The future of art history

More people than ever are buying contemporary art, and chances are that most of it is historically insignificant. It may be personally meaningful, intelligent, even edifying, but in the long term many of these collections will end up looking like the tattered silks of an age gone by or the archaeological remains of an ancient garbage heap. They won’t be definitive or influential. They will not have changed the way we look at art.  (from Seven Days in the Art World, p. 99)

This is one of the most provocative passages that I came across while reading Thornton’s Seven Days in the Art World. I find it explodes with unsubstatiated claims about the past, present and future of art. Thornton twists around varying justifications for art collection from a simple compulsion (shopaholic, what?) to portfolio diversification. And I wonder why.

Really. Why? What does it matter why people collect?

The last line — Thornton’s assertion that these works “won’t be definitive or influential…will not have changed the way we look at art” — immediately looks ahead to the art history of the future. It is as if to suggest that in an art history class in the year 2109 will suggest that in the first few decades of the millenium there was no art made worth mentioning. I find that to be a ridculous assumption, as I am sure the future descendents of current collectors would agree.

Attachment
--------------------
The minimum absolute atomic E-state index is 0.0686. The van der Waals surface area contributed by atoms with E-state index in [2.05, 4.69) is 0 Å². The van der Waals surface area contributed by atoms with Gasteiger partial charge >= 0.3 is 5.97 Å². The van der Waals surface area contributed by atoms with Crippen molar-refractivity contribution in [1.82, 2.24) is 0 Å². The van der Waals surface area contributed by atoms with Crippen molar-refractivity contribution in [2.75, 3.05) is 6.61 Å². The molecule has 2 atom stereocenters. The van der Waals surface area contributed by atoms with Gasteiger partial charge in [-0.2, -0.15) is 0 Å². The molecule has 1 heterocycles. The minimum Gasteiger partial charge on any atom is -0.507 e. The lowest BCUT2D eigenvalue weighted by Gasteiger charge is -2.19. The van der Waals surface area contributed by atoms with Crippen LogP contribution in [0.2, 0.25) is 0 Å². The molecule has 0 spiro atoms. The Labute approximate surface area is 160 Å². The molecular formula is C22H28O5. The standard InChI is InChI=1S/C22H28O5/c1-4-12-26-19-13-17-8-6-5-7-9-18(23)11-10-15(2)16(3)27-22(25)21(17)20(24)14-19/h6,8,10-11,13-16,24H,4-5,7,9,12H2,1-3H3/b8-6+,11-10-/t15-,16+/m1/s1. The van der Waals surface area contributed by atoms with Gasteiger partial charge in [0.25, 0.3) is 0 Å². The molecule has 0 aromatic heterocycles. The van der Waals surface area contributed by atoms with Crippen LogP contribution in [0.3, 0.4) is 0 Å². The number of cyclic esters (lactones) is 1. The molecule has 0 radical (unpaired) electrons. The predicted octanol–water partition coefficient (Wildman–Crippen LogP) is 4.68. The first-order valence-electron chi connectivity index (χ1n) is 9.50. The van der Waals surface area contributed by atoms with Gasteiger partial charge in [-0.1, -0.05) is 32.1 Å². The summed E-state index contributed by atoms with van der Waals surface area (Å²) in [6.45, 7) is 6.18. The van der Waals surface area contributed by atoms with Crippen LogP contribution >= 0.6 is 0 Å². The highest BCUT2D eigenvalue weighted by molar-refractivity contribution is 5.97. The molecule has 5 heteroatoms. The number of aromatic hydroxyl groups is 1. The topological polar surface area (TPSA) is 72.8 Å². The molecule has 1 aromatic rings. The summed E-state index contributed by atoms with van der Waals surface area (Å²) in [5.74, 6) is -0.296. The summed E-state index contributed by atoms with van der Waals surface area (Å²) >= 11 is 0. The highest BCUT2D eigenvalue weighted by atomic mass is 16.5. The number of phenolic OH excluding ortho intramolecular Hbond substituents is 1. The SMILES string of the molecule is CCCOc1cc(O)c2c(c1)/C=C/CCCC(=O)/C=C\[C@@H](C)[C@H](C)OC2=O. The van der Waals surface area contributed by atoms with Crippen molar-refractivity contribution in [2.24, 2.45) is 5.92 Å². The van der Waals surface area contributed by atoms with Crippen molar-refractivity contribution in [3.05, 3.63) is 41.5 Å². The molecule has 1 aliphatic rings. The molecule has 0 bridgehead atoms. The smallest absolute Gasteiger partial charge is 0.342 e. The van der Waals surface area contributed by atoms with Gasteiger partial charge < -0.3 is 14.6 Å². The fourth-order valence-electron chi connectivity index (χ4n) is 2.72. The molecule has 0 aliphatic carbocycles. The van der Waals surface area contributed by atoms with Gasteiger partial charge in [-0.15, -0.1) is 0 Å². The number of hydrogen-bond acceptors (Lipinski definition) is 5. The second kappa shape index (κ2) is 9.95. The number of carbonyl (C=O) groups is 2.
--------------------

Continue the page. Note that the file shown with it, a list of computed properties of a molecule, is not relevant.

It is the same as suggesting that the ancient paintings found on cavern walls are merely childish, thoughtless scrawlings instead of the basis of language and art as we now know it. I doubt the creators of the cave paintings, artists in their time, looked at their works and thought them worthless crap that would never be mentioned again. Granted, the names, dates, and times of that generation are lost — but the work lives on.

Thornton’s suggestion that contemporary art can only have value now if has value later is preposterous. What this passage does is place a valuation on art based on its collectability. Now, maybe to some that’s a totally reasonable thing to do. Novice though I may be, I think that the ‘value’ of art inherently transcends its market price, its collectibility, its saleability.

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One response to “The future of art history

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